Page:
More signs are emerging across the U.S. Department of Defense that it is taking the military threat of Chinese hypersonic weapons seriously, and redoubling efforts to field similar weapons of its own.
Hypersonic weapons, which are considered High-Speed Maneuvering Weapons, travel at speeds greater than Mach 5, or five times the speed of sound. Even the fastest aircraft and conventional missiles are thought to fly in the low supersonic range. Some nuclear-tipped ballistic missiles travel at hypersonic speeds, but follow ballistic arcs and cannot execute radical maneuvering over long distances. Their extraordinary speed and precision means that a hypersonic weapon could potentially hit any target, anywhere in the world, in less than an hour.
A 2016 Air Force Studies Board report warned about the United States’ inability to defend against maneuverable high-supersonic and hypersonic conventional weapons. The report’s unclassified summary explained that the speeds, flight profiles, and maneuverability of hypersonic weapons make them largely immune to the defensive systems and networks that the United States developed to defend against either nuclear-tipped ballistic missiles or comparatively slow-flying cruise missiles. As a result, hypersonic weapons could constrain the U.S. military’s global presence and impede its ability to project force in key regions.Enjoying this article? Click here to subscribe for full access. Just $5 a month.
China’s “carrier killer” missiles are one of the more public examples of maneuvering hypersonic weapons and are a crucial component of its anti-access/area denial strategy to counter combat operations by the United States in the western Pacific. If effective, such weapons could hobble U.S. fleets quickly, and before they were within range to attack the Chinese mainland.
When he appeared before the U.S. Senate last week, the head of U.S. Pacific Command, Admiral Harry Harris, highlighted the role that China’s advances in hypersonic weapons were poised to play in the region, and the military need for the United States to keep pace.
In his written testimony, Harris said he was deeply concerned about China’s investment in a range of advanced technology such as hypersonic missiles and warned that if the United States did not keep pace, the forces in Pacific Command “will struggle to compete with the People’s Liberation Army (PLA) on future battlefields.” He explained that the hypersonic weapons being developed by China and Russia, which he described as “counter-intervention technologies,” will “challenge the United States’ strategic, operational, and tactical freedom of movement and maneuver” and that China’s efforts portended even greater challenges in the next few years.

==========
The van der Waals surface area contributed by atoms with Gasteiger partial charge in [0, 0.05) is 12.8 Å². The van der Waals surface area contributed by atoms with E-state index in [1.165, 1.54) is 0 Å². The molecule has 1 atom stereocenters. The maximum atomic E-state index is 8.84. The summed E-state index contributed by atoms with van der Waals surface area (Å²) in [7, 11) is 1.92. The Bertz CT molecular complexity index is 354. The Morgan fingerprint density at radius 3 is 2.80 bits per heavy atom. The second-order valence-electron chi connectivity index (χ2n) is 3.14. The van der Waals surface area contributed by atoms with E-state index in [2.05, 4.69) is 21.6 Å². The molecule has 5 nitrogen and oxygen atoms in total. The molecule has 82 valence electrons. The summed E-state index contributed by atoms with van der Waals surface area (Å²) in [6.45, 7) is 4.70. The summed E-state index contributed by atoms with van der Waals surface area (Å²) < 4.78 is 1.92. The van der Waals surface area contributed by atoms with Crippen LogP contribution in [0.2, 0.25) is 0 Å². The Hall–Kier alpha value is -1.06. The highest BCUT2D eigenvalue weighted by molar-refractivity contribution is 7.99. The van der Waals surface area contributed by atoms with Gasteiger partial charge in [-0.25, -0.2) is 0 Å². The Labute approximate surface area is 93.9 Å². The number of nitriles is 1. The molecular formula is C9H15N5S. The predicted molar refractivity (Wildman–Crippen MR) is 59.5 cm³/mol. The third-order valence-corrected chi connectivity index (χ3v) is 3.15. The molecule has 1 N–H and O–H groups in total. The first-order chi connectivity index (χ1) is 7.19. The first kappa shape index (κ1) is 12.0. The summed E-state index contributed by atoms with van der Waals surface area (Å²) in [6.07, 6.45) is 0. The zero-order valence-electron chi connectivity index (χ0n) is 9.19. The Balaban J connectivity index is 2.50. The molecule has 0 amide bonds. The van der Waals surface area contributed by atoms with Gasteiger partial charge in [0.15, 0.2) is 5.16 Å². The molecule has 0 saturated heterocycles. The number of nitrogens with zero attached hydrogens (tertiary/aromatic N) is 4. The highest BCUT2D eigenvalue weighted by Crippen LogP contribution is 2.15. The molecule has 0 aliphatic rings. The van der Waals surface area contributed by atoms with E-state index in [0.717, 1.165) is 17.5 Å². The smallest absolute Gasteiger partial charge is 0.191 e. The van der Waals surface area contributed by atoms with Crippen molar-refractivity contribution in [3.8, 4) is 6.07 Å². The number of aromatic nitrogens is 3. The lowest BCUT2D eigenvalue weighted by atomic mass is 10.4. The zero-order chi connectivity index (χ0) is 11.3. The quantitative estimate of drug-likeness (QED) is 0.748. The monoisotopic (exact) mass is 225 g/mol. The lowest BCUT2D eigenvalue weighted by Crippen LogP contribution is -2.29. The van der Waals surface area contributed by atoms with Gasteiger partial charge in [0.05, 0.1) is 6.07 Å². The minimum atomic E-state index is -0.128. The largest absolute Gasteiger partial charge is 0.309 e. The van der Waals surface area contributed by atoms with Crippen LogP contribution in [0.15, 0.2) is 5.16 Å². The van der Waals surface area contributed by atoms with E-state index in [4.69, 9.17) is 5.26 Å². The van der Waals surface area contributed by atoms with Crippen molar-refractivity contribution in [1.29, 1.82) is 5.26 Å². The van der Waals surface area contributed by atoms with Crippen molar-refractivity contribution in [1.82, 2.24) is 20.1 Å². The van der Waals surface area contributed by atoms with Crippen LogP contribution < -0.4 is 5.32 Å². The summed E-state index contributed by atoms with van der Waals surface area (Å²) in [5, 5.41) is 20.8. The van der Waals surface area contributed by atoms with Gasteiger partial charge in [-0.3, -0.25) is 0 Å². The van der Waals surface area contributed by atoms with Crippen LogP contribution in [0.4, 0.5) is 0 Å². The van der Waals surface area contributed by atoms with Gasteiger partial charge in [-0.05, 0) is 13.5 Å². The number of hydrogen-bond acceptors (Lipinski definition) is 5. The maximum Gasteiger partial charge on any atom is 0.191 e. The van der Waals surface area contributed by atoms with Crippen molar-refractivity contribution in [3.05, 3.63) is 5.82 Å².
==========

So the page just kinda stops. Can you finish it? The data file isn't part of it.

In response, he said that fielding new long-range offensive weapons was “an imperative,” and that Pacific Command needed new tools to defend U.S. bases in the western Pacific from emerging threats like Chinese and Russian hypersonic weapons. He also argued that the United States should develop theater strike capabilities to counter adversary’s anti-access/area denial capabilities.
The United States has pursued a family of hypersonic weapons under the umbrella of the Conventional Prompt Global Strike program for years, but received inconsistent funding and support, something the 2016 Air Force Studies Board report also criticized, warning that the Department of Defense’s disjointed and underfunded hypersonic research program at the time was inadequate to develop an effective defensive response. But it also warned that the United States’ best defense, and perhaps the only effective defense against an adversary’s hypersonic weapons, is to strike with hypersonic weapons of its own, before the enemy’s can be utilized. A request for increased funding for the Defense Advanced Research Project Agency’s research on hypersonic weapons starting in 2019 suggests both the strategic warnings and institutional critiques in the report are gaining traction within the Department of Defense.
The Pentagon’s 2019 budget request more than doubles the agency’s funding for hypersonic weapons. These include two Air Force projects, the Tactical Boost Glide system, which is lofted to high altitude by a rocket and then glides unpowered to its target at hypersonic speed, and the Hypersonic Air Breathing Weapon Concept, which operates more like a cruise missile using an advanced jet-type engine. Other projects include a ground-based hypersonic weapon system for the Army called Operational Fires, and a reusable hypersonic engine to power vehicles called the Advanced Full Range Engine.
With the U.S. Navy’s successful flight test of a hypersonic boost-glide weapon that could be fired from the missile tubes of expanded Virginia-class submarines last November, and the U.S. Army calling the development of precision, long-range artillery and fires capabilities, to include ground-based hypersonic weapons, its top modernization priority, every branch of the U.S. military except the Marine Corps is pursuing a range of hypersonic weapons intended to ensure superiority over China’s growing hypersonic arsenal.